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Colorado decline in participation of annual English fluency test prompts need for more analysis

The tests are usually used to help place students in appropriate English development classes, or to determine when they’ve learned enough English to stop requiring additional support

Peakview School, shown here in a March 23, 2021 photo, is a Preschool through Eighth grade school in Walsenburg, Colo. According to the schoolÕs website, enrollment is approximately at 330.(Mike Sweeney, Special to The Colorado Sun)

This story was originally published by Chalkbeat Colorado. More at chalkbeat.org.

More than three-quarters of Colorado’s students learning English as a second language took their annual state tests on English fluency this spring.

That’s after a campaign from advocates first sought to cancel the tests, and after failing, turned to teaching parents that it was their right to keep children from taking the test, if they felt unsafe going to school buildings.

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The participation rate is lower than usual, which is prompting state education officials to further analyze results to see how useful they may prove in giving educators a big-picture look at how English language learners statewide have fared during the pandemic and whether they progressed in English proficiency.

The tests are usually used to help place students in appropriate English development classes, or to determine when they’ve learned enough English to stop requiring additional support. Given the unusual circumstances, state officials said individual results might also need to be interpreted cautiously in certain cases, but that they are useful for parents and teachers.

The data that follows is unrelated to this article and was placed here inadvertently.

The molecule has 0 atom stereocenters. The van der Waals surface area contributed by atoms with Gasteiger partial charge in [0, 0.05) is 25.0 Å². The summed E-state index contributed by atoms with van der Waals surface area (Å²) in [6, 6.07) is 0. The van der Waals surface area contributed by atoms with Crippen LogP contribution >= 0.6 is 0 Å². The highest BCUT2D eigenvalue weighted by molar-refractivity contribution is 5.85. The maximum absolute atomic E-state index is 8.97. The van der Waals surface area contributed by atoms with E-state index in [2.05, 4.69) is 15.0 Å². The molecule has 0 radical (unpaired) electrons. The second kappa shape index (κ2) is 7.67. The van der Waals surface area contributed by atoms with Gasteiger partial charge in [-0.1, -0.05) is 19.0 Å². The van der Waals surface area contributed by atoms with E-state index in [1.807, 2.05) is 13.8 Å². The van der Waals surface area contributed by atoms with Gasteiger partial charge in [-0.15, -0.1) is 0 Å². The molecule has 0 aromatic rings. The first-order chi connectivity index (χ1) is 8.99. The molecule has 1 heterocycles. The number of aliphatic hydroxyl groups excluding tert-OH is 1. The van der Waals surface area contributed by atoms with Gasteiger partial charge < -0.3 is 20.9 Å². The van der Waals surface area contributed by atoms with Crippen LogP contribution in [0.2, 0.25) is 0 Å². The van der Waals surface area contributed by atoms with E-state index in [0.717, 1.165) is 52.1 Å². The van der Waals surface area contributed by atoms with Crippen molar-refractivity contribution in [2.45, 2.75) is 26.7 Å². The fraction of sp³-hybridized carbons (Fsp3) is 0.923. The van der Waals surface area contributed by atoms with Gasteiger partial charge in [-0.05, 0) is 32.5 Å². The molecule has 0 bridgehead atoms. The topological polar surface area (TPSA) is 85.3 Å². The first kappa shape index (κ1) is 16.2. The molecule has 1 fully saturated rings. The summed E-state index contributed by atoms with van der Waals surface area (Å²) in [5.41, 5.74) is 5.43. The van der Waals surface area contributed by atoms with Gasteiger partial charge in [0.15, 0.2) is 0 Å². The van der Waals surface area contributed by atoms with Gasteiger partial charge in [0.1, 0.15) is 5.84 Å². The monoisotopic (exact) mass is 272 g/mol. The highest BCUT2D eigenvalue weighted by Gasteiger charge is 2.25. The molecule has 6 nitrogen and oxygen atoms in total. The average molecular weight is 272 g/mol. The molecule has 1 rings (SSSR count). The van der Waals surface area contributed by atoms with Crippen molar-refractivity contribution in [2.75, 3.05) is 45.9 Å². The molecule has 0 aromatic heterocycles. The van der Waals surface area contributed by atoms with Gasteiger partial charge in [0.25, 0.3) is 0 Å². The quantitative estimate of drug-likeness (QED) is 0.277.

But advocates say the results are questionable, which is the reason the tests shouldn’t have been done this year, and that instead teachers are relying on other evidence about how students are learning English.

“It’s going to be important for us to be able to describe the group who tested,” said Joyce Zurkowski, chief assessment officer for the Colorado Department of Education. “We will be able to tell the public things about these students and how they did, but we’re going to have to provide that bigger context.”

Read more at chalkbeat.org.

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